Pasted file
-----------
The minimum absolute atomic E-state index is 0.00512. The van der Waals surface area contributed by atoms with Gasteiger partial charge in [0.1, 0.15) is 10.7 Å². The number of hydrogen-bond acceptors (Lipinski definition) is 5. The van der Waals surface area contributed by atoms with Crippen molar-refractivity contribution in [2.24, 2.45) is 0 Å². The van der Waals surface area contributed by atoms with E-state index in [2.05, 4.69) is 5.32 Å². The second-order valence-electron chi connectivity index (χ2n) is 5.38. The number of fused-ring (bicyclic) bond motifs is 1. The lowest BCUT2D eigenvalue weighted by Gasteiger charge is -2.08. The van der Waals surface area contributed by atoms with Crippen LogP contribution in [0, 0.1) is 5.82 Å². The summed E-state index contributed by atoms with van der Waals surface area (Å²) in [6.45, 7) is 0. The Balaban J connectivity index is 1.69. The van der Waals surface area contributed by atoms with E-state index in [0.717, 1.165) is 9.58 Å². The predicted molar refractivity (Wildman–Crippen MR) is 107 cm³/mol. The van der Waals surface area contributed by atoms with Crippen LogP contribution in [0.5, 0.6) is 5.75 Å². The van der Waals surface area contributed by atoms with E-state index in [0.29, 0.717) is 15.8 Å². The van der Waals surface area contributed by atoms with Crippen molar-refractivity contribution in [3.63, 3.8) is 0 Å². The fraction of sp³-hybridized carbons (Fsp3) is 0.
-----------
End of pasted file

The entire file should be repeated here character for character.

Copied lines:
The minimum absolute atomic E-state index is 0.00512. The van der Waals surface area contributed by atoms with Gasteiger partial charge in [0.1, 0.15) is 10.7 Å². The number of hydrogen-bond acceptors (Lipinski definition) is 5. The van der Waals surface area contributed by atoms with Crippen molar-refractivity contribution in [2.24, 2.45) is 0 Å². The van der Waals surface area contributed by atoms with E-state index in [2.05, 4.69) is 5.32 Å². The second-order valence-electron chi connectivity index (χ2n) is 5.38. The number of fused-ring (bicyclic) bond motifs is 1. The lowest BCUT2D eigenvalue weighted by Gasteiger charge is -2.08. The van der Waals surface area contributed by atoms with Crippen LogP contribution in [0, 0.1) is 5.82 Å². The summed E-state index contributed by atoms with van der Waals surface area (Å²) in [6.45, 7) is 0. The Balaban J connectivity index is 1.69. The van der Waals surface area contributed by atoms with E-state index in [0.717, 1.165) is 9.58 Å². The predicted molar refractivity (Wildman–Crippen MR) is 107 cm³/mol. The van der Waals surface area contributed by atoms with Crippen LogP contribution in [0.5, 0.6) is 5.75 Å². The van der Waals surface area contributed by atoms with E-state index in [0.29, 0.717) is 15.8 Å². The van der Waals surface area contributed by atoms with Crippen molar-refractivity contribution in [3.63, 3.8) is 0 Å². The fraction of sp³-hybridized carbons (Fsp3) is 0.